The Phone Call

The Phone CallDon’t worry, the phone call was not about something serious;) I was just testing my 35 mm f/1.8 G lens and the auto-focus of my D5100. I was not convinced. Sometimes my shots are out of focus, not much but still not the perfect focus I wanted. I did some research about the auto-focus system. The center spot is in fact a little box, and that box must have some contrasting stuff to be able to auto-focus. I did a lot of shooting. I’m still not convinced. At f/1.8 I want to have the eye lashes to be in focus. Well it seems for this I simply need a bit of luck. Perhaps with a longer focus e.g. 50 mm or longer, you will have less of a problem, but with the DX 35 mm (a.k.a. 52 mm on a 35 mm scale) I simply need some luck. In this current shot the focus is there. Great. Shot with Nikon D5100 + AF-S DX NIKKOR 35 mm f/1.8G, 35 mm, 1/80 sec, f/1.8, ISO 160, -0.67 eV, RAW, Lightroom 4, Silver Efex Pro 2 (2013)


5 thoughts on “The Phone Call”

    1. Thanks Kenneth.

      True, I could try manual focusing but there are some problems. Through the viewfinder it is quite hard (or even impossible) with a no-zoom lens to see if you are really in focus. This is perhaps not a problem with a static subject, but in this case the subject is moving, and with the f/1.8 which has a very limited DOF (which is the effect I’m after) I have to re-focus everytime. I have noticed that, in principle, the ‘Live view’ focusing can be more precise (because you can zoom). Unfortunately the ‘Live view’ works quite slow. As a last option I could work with a telezoom. Zoom in, manual focus, zoom out, take shot. But atm I only have the kit 18-55 and besides that, the kit lens doesn’t give a nice bokeh. So … I’m stuck, and for the moment I’m not considering a new (expensive) lens. The 35 mm f/1.8 produces great shots, if (big if with f/1.8) the focus is there. Luckily we live in the digital era and there is no loss in binning 80% of the shots;)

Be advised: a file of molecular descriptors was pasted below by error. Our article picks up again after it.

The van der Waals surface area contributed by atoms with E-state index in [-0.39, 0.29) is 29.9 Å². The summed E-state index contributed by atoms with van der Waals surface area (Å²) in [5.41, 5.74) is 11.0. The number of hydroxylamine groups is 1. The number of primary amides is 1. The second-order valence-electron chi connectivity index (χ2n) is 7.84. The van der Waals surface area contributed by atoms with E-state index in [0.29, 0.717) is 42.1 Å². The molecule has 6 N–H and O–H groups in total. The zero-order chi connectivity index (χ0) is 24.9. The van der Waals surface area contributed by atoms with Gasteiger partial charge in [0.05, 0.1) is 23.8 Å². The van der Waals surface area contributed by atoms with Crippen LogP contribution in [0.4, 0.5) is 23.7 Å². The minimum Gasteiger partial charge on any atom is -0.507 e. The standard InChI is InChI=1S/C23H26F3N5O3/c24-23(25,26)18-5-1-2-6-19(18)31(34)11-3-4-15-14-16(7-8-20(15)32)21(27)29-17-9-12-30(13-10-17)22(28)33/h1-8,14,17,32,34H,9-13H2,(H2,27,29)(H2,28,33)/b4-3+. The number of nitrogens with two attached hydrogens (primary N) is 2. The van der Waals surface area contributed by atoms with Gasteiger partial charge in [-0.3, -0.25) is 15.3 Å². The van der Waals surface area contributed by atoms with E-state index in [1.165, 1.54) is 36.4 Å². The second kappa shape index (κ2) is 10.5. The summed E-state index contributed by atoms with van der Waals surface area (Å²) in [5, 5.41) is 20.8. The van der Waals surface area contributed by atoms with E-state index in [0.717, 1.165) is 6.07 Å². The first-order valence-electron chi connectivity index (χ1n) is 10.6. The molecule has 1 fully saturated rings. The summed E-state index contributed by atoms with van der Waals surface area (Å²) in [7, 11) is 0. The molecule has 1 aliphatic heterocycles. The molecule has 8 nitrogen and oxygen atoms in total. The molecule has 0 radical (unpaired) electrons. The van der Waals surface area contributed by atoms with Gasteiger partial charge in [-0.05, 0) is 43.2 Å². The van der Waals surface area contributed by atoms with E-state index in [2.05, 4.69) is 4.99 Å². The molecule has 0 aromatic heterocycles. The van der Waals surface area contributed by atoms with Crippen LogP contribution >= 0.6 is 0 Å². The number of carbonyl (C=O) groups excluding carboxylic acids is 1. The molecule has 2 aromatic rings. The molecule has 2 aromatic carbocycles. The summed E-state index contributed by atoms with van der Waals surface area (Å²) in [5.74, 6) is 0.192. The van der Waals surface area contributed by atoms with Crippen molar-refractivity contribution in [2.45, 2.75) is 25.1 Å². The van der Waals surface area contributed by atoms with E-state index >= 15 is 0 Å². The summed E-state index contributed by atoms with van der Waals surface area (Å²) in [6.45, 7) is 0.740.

– Max

      1. Most cameras give you the option to automatically magnify the focus point area quite a bit in live view mode, when manual focusing. I’m not entirely sure if Nikon has a S-AF+MF mode, but I find it really, really helpful when it comes to quickly attaining focus. Of course, that’s useless if you find the live view too slow. Maybe you can raise the refresh rate? In case you use the focus and recompose technique – I noticed that it can easily shift the plane enough to destroy focus at apertures of 2.0 and higher.

  1. Thanks again Kenneth. I did a recheck of the ‘Live view’ options on my D5100. I seldom use the LV, and appearently only in AF=wide. But I did see that there is also a more narrow, spot AF in LV … and first results are promising;) Thanks for the tip. I’ll certainly will dig in to it.

    – Max

  2. Interesting. I have a D600 and a 50mm f/1.4 D with the same problem which I thought it was a matter of old technology.

    My lens has no internal motor and is driven by the internal motor of the camera through a shaft, which I believe is not the best solution to deliver pinpoint focus at f/2 or wider when you shoot relatively close subjects. The D600 has a focus adjustment in the menu, which I tried without noticing a significant improvement. I haven’t tried the LV yet, perhaps I shall give it a try.

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